by Jessica Sanders 

Student collaboration teaches learners a valuable lesson: how to use the people around them as a resource. What’s more, it gives them a chance to share their voices, developing the opinions that will dictate the people they become as they continue to grow and learn.

With technology, student collaboration and collaborative learning is much easier to facilitate, whether you want students to work together outside the classroom or need to increase student buy-in and engagement.

You may be thinking: Well, I can already do all of that without technology! While that may be true, once you see how valuable technology can be to student collaboration, you won’t want to.

More: Eduspire’s continuing education course, Using Technology to Promote Creativity & Innovation, addresses the integration of 21st-century skills where collaboration and engagement are natural byproducts of classroom activity.

Student Collaboration Is Natural

Collaboration is a natural way to use technology. Students use Facebook events or groups to collaborate about an upcoming gathering; they use hashtags to bring ideas together from people around the world.Not only does this type of collaboration come naturally to students, but when you do something in the classroom that mimics their lives outside the classroom, the activity tends to be more memorable and, therefore, more effective. This is never truer than when you use tools like Twitter to facilitate student collaboration—bringing something familiar into the classroom increases student buy-in and engagement.

More: Eduspire’s continuing education course, Social Media for Educators, provides insight into how social media supports education professionals by enabling ongoing learning.

If you don’t want to use tools like Facebook and Twitter in the classroom, but you want to encourage deeper engagement during collaboration, try one of the following tools. Their built-in social features will make collaboration-based activities more exciting for students:

  1.  Twiducate: Their tagline is “Social networking for schools,” which is why it’s a perfect tool for student collaboration. Teacher accounts are free, and students use a code to access a private classroom “Twitter feed.”
  2.  Whooo’s Reading: This simple web app allows students to log reading and answer standards-aligned questions. They can see what other students are saying and reading in their class “newsfeed,” where they can also like and comment on their peers’ posts.

Using tools like this also encourage students to continue the conversation outside the classroom.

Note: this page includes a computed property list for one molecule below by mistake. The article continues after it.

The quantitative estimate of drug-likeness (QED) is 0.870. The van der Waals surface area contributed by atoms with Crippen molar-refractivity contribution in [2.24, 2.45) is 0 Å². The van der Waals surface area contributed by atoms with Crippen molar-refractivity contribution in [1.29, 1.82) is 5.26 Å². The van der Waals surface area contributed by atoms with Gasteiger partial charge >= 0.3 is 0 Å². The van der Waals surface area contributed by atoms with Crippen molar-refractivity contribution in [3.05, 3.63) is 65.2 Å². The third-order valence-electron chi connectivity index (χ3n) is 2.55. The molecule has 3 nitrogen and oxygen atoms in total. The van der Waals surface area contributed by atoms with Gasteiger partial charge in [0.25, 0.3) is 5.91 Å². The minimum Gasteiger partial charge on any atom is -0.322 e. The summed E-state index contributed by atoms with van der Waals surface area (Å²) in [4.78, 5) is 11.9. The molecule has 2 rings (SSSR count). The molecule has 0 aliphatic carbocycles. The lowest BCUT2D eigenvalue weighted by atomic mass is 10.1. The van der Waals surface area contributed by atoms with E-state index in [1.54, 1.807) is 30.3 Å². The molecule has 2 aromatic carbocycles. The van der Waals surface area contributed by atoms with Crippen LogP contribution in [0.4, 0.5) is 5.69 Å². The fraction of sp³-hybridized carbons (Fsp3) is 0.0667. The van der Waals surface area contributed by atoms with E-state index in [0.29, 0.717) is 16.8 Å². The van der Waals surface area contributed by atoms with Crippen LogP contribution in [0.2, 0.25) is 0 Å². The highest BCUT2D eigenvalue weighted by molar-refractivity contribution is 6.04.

Student Collaboration Can Happen Remotely

Without technology, collaborating can be difficult to do outside of the classroom, forcing you to use the precious class time to facilitate it. With technology, students can collaborate on almost anything, anytime with an Internet connection and the right tools.

Use technology to make it easier for students to work together outside of the classroom, freeing up more time for in-class activities. Some student collaboration tools to consider include:

  1.  Cacoo: Collaborative mind map creation
  2. TitanPad: A replacement for Google Docs for classrooms that don’t use Google Apps
  3.  Vyew: Online interactive whiteboard collaboration
  4. Any online community

More: Blended, Hybrid and Flipped Learning models for boosting student collaboration & engagement 

Student Collaboration Is Easy to Track with Tech

When students collaborate offline, it’s difficult to track who’s contributing what. As many of us know, this was the reason why group projects were always frustrating—you never wanted to be the only one putting in effort, while the others got away with doing nothing.

Using technology, you can track student collaboration whenever you want. For example, with a Google Doc, there are two very easy ways to track this:

  1. Comments: Who has been chiming in with changes, edits or praise?
  2. History: Who has been editing the project doc the most? You can see this by going to File > Revision History.

More: 5 Tips to Implement Google Drive in the Classroom

Checking on the progress of a collaboration-based project will allow you to intervene frequently, ensuring every student is contributing. Most ed tech tools that encourage student collaboration have built-in tracking tools; look for this feature when deciding between a few tools that you love.

Collaboration and collaborative learning are critical for student growth. Use technology to make it easier for students to collaborate outside the classroom, boost buy-in and engagement, and much more.